Sunday, August 30, 2020

Obituary - Tim Smith

On Tuesday 21 July 2020, Tim Smith, best known as vocalist, front man and main writer of CARDIACS passed away. He was aged 59. The cause of death was a heart attack. 
Born Timothy Charles Smith on 3 July 1961 in Carshalton, Surrey, England, he had formed his first band by 1975 with some school friends while 1977 saw the formation of THE FILTH with his brother Jim. 
By 1979, he had formed CARDIAC ARREST releasing its first single, ‘A Bus For A Bus On A Bus’, before taking over vocals the following year for the ‘The Obvious Identity’ cassette album. In 1981, the band had morphed into CARDIACS for the release of the cassette album, ‘Toy World’.
In 1983, Smith married Sarah Cutts, who had joined the band three years prior. 
Smith created the Alphabet Business Concern in 1984, a carefully constructed myth of an exploitative organisation that dictated CARDIACS activities and held them to account. It debuted with ‘Archive Cardiacs’ that compiled the two previous cassette only releases. All future CARDIACS material, bar a rare exception or two, was released on Alphabet Business Concern. 
CARDIACS was a unique band and virtually unparalleled in a live setting. Fusing the abrasiveness of Punk and the musical exploration of Prog Rock, the band created a truly original sound be it on the minor hit single, ‘Is This The Life’ (minor as in reaching #80), through the majestic ‘Heaven Born And Ever Bright’ album (which opened with symphonic ‘The Alphabet Business Concern {Home Of Fadeless Splendour}’) through to the epic double album ‘Sing To God’.
Smith had a few side projects also, including the solo album ‘Tim Smith’s Extra Special OceanLandWorld’ which was recorded between 1989 and 1991 and saw release in 1995, while THE SEA NYMPHS was a side project that featured his ex-wife Sarah and William D. Drake (both of whom had been in CARDIACS), and played a gentler, lighter sound featuring greater emphasis on keyboards, vocal rhythms and brass. 
Two lesser known roles included performing with Jo Spratley in SPRATLEY’S JAPS in 1995, playing on and producing the band’s 1999 album ‘Pony’, and touring solo in support of GINGER AND THE SONIC CIRCUS in March 2006.
Outside performing, he also owned the recording studio, Apollo 8 in Wiltshire, producing several artists including LEVITATION, EAT, OCEANSIZE, SIDI BOU SAID and former WILDHEARTS frontman Ginger. 
He was also recognised as a video editor, working with bands as disparate as SEPULTURA and THE FRANK AND WALTERS, along with CARDIACS. 2008 saw the film, ‘The Wildhearts Live In The Studio: A Film By Tim Smith’ which featured THE WILDHEARTS performing their self-titled album along with some surreal intervals.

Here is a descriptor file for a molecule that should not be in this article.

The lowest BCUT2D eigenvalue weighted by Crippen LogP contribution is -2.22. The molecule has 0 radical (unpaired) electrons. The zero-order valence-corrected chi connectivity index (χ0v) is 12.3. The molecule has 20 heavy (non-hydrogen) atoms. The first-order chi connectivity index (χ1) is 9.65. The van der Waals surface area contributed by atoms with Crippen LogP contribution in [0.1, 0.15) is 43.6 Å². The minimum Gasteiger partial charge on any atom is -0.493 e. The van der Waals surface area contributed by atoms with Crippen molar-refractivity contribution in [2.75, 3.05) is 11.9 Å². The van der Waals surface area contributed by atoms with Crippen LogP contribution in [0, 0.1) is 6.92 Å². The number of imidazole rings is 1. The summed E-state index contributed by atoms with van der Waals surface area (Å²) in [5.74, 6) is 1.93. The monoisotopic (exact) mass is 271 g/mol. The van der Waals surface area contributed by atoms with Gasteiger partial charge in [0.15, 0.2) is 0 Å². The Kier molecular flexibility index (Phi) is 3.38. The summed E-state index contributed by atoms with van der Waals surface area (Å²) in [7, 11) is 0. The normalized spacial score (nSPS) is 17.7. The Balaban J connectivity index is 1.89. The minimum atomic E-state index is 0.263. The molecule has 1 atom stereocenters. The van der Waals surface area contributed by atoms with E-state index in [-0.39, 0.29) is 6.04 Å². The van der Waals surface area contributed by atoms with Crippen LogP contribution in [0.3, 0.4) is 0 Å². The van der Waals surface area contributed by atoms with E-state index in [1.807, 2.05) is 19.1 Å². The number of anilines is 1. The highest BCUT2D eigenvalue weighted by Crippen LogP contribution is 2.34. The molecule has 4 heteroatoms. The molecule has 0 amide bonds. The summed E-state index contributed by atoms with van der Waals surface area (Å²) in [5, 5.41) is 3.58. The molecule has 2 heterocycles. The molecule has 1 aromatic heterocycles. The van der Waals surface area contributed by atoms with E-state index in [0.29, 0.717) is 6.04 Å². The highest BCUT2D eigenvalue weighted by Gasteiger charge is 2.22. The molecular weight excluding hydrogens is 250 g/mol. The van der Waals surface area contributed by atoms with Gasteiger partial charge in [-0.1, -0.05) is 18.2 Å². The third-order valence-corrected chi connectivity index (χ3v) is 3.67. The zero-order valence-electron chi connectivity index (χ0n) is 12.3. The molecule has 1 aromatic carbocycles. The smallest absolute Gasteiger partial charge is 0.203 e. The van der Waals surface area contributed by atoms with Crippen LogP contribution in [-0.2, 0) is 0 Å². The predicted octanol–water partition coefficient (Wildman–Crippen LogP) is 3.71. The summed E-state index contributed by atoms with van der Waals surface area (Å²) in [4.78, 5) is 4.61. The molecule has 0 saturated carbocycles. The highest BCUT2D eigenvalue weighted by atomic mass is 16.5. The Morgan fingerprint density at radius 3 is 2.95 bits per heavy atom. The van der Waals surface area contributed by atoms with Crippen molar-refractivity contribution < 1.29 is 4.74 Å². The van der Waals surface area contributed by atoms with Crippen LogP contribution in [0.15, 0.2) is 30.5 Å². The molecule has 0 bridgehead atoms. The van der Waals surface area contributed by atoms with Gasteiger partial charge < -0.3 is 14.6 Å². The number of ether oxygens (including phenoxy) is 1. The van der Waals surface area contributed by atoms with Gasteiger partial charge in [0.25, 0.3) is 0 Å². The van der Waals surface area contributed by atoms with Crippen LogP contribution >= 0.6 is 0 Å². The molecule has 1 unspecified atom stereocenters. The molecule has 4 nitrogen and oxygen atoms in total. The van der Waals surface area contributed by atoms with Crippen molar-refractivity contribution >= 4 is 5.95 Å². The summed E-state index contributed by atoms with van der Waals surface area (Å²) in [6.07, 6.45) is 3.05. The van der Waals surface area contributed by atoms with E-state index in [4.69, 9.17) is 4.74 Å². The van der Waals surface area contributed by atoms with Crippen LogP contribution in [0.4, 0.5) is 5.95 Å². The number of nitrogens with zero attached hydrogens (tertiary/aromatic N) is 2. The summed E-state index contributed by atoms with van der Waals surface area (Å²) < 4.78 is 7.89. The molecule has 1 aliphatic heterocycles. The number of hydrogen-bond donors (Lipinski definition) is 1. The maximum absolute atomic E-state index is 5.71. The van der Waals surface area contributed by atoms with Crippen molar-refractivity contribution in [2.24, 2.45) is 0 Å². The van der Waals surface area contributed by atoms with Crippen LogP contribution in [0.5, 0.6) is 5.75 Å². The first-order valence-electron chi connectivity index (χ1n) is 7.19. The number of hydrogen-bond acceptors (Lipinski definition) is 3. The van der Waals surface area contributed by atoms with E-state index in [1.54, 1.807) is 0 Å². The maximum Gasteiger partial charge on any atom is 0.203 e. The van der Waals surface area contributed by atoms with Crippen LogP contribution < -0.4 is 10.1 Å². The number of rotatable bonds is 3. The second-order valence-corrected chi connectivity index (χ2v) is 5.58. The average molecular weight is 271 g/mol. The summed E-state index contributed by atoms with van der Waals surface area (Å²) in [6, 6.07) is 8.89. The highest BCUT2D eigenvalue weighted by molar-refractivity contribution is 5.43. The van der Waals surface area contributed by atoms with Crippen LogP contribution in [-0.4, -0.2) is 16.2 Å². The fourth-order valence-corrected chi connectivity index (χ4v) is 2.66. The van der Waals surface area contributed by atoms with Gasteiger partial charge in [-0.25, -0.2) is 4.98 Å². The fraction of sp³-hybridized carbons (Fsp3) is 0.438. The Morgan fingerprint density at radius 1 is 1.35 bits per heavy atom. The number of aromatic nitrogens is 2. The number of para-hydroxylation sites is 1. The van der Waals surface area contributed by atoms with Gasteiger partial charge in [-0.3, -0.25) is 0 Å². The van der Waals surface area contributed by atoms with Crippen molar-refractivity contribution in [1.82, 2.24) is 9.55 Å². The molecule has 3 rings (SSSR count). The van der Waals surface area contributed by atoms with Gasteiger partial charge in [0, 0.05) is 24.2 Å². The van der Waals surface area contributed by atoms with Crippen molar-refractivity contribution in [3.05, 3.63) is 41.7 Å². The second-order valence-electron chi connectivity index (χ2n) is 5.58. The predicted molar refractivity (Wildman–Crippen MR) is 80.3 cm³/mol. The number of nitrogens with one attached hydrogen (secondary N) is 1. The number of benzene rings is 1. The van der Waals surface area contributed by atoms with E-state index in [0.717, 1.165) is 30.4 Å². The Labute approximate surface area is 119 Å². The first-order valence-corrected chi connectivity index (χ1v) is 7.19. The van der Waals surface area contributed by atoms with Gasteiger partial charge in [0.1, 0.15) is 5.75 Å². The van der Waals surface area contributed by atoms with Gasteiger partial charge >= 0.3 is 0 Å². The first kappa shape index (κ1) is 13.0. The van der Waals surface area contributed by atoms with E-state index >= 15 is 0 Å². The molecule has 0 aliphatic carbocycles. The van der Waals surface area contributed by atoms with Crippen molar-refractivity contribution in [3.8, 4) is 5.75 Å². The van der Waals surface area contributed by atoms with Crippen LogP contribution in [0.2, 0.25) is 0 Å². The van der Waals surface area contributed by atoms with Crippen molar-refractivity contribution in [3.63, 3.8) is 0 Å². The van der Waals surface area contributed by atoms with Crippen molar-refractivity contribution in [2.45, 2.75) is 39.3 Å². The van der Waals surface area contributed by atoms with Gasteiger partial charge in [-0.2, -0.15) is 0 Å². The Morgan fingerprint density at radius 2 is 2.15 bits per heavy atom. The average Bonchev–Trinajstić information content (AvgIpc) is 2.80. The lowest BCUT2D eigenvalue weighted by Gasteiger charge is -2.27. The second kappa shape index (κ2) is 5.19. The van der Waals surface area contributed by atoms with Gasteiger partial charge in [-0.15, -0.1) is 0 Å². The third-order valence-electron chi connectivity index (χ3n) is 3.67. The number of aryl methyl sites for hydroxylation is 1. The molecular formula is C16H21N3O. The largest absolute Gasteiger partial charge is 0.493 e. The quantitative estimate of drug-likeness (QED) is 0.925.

A final CARDIACS album, ‘LSD’, remains unfinished. 
Tragedy struck on 25 June 2008 when Smith suffered a heart attack and stroke (after a MY BLOODY VALENTINE concert) and underwent a long period of rehabilitation, which included a second stroke in hospital. He experienced a lack of oxygen to the brain during cardiac arrest and was diagnosed with dystonia, which causes muscles to contract uncontrollably. To aid his on-going recovery, three events named The Alphabet Business Convention were staged in 2013, 2015 and 2017 while in 2016 a one-off gig in Preston named The Whole World Window was staged. 
A fundraiser set up for his care in 2018 read: “This condition has affected Tim’s movement, his dexterity, his ability to speak, and it has added painful muscle tone and spasms that are a permanent feature of his life these days.” Just the year before, Smith is quoted as saying of his condition, “Imagine if you were wearing a skintight bodysuit made of fishnet all around you, with electrical pulses going all the time. This is what my body feels like unless I fall asleep.”
On 25 October 2018, Smith received the degree Doctor Of Music from the Royal Conservatoire of Scotland, which brother Jim accepted on his behalf. 
Smith’s passing was announced by his brother Jim and bandmate Kavus Torabi stating Smith had “passed away peacefully at around 10.30pm”. 

My memories of CARDIACS go back to seeing them on Channel Four’s The Tube in 1987, when the programme aired the ‘Tarred And Feathered’ video. I didn’t have a clue what it was, whether I liked it or hated it. The Tube, from memory, played more CARDIACS stuff - and I got a taste for them. 
I finally got to see the band when they played Ipswich Caribbean Club in March 1992. The Caribbean had a reputation for bad sound but CARDIACS made the place sound awesome - the only band I ever saw that managed it.  I caught them again at Colchester Arts Centre around 1996 on the ‘Sing To God’ tour and a final time at the, I think Highbury Garage (although it might’ve been the Camden Falcon - I know it was cold though!) in early 1999.  
CARDIACS gigs were joyous, distinctly British (as in fusing hymns and music hall into their sound), chaotic, celebratory and frequently laden with make-believe cruelty (witness Tim’s goading and near bullying of his bassist brother, Jim). But never once was I not impressed, or even amazed that such complex songs could be played so efficiently and when the jarring, fractured sounds exploded into a joyous, heavenly symphony of sound, it was a truly beautiful thing.  
Where Smith’s muse came from, I cannot begin to imagine but I feel intensely fortunate that it touched me deeply and I got to experience The Leader Of The Starry Skies in all of his fadeless splendour.

Wednesday, August 12, 2020